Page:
It's not often that such detailed data is broken down to the county level, but a new report looks at the economic impact of the local health-care system in each of Kentucky's 120 counties. The reports, compiled at the University of Kentucky, look at the number of health-care jobs, as well as the revenue and income generated by the local health-care system. In many rural counties, the authors note, health care is the second largest industry, second only to local government.
The most important economic role of the health-care sector is to "keep local health-care dollars at home," the report says. If private insurance, consumer out-of-pocket payments and Medicare and Medicaid transfer payments aren't kept local, an outmigration of health-care services can take place. "This bypass of local health care remains an important issue for many rural health care providers and rural communities."
Conversely, if the local health-care sector can attract patients from outside the area, health care "can act as an export industry," the authors note. Because doctors and other providers can help improve the health and productivity of the local workforce, the health-care sector can also help an area recruit new and retain existing business.
The county reports include a comparison of household income with the state and nation, and indicates how that income is earned. In Boyle County, for example, 55.6 percent was earned through place-of-work earnings, while 22.6 percent was from transfer payments, such as those from Social Security, Medicare and Medicaid. The reports also break down how much income is generated according to industry type, from 2000 to 2008.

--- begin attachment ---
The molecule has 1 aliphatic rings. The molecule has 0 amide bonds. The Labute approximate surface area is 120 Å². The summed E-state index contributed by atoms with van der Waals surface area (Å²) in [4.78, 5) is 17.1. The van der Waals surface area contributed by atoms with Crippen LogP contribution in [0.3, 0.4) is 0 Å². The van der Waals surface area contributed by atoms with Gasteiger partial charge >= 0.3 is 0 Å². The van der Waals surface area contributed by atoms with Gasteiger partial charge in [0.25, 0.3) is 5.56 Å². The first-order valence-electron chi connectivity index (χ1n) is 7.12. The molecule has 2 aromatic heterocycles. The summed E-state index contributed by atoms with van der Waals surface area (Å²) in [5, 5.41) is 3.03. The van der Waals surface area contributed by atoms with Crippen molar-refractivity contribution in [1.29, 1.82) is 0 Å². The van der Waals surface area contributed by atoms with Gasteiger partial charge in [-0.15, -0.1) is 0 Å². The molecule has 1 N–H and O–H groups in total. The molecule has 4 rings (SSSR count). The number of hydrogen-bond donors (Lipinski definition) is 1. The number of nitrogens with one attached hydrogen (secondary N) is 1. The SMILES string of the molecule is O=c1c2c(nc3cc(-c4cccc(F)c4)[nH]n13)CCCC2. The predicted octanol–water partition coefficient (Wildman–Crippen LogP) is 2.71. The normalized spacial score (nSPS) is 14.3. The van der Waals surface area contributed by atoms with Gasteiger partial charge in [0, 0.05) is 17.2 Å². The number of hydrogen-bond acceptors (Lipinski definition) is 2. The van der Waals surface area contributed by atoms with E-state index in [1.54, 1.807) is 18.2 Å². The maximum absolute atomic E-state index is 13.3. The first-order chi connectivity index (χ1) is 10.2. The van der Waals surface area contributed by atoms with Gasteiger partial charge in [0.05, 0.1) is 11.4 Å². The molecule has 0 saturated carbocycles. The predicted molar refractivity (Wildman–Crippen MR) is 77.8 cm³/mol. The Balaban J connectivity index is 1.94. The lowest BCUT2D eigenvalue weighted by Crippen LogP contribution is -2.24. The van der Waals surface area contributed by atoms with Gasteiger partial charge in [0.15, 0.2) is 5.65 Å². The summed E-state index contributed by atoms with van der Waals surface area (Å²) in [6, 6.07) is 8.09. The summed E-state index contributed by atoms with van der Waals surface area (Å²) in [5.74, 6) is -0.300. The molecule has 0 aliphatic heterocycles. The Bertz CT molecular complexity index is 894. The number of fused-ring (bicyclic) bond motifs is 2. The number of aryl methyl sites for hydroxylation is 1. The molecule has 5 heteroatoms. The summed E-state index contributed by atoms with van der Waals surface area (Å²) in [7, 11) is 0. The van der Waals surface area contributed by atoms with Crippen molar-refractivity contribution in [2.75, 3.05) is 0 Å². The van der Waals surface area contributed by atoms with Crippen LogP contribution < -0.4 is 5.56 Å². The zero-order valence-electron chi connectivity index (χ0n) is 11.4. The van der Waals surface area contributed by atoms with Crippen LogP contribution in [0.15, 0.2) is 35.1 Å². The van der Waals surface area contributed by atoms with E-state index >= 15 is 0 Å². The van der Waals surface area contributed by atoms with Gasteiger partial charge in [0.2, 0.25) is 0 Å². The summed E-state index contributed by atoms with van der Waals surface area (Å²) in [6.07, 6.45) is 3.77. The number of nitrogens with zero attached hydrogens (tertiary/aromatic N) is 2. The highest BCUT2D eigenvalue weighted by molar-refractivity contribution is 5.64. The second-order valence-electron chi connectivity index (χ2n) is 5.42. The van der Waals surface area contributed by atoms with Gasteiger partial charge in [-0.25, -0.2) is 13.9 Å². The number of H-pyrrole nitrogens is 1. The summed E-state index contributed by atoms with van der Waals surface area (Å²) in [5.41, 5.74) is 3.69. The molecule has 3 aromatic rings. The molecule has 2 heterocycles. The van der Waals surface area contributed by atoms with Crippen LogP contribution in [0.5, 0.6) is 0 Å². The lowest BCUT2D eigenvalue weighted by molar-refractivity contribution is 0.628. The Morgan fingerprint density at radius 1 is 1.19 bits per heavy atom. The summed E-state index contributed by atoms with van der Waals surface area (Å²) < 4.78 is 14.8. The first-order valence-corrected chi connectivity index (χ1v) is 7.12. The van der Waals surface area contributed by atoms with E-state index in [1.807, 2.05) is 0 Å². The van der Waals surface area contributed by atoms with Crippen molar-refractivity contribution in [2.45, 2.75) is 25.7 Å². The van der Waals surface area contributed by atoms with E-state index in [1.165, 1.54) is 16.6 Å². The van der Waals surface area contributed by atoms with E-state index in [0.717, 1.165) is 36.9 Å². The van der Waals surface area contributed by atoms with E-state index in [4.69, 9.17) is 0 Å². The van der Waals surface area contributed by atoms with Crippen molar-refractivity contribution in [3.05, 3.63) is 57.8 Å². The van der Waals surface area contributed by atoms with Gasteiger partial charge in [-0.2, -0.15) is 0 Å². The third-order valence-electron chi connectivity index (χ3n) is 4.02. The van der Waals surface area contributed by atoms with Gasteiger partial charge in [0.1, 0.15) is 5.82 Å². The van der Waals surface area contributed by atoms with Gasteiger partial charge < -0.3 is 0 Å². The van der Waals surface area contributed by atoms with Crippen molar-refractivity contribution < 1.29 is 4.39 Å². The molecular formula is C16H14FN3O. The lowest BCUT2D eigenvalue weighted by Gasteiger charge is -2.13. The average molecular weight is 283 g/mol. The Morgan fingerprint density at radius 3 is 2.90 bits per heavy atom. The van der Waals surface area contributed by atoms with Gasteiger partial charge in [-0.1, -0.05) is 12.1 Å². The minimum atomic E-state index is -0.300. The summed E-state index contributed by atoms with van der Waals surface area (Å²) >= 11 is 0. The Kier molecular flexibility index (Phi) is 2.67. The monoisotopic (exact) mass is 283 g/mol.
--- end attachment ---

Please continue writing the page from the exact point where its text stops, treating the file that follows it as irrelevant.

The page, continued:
Income earned by Boyle County residents working in the health-care sector increased 42 percent in those years, one of the largest areas of gains in the county. In all, health care accounted for 13 percent of industry in Boyle and generated more than $322 million in sales, more than $151 million in labor income and nearly 3,500 jobs in the area.
The report, available here, was compiled by Dr. Alison Davis, director of the Community and Ecomomic Development Initiative in Kentucky, part of UK's College of Agriculture. It was funded by the Foundation for a Healthy Kentucky.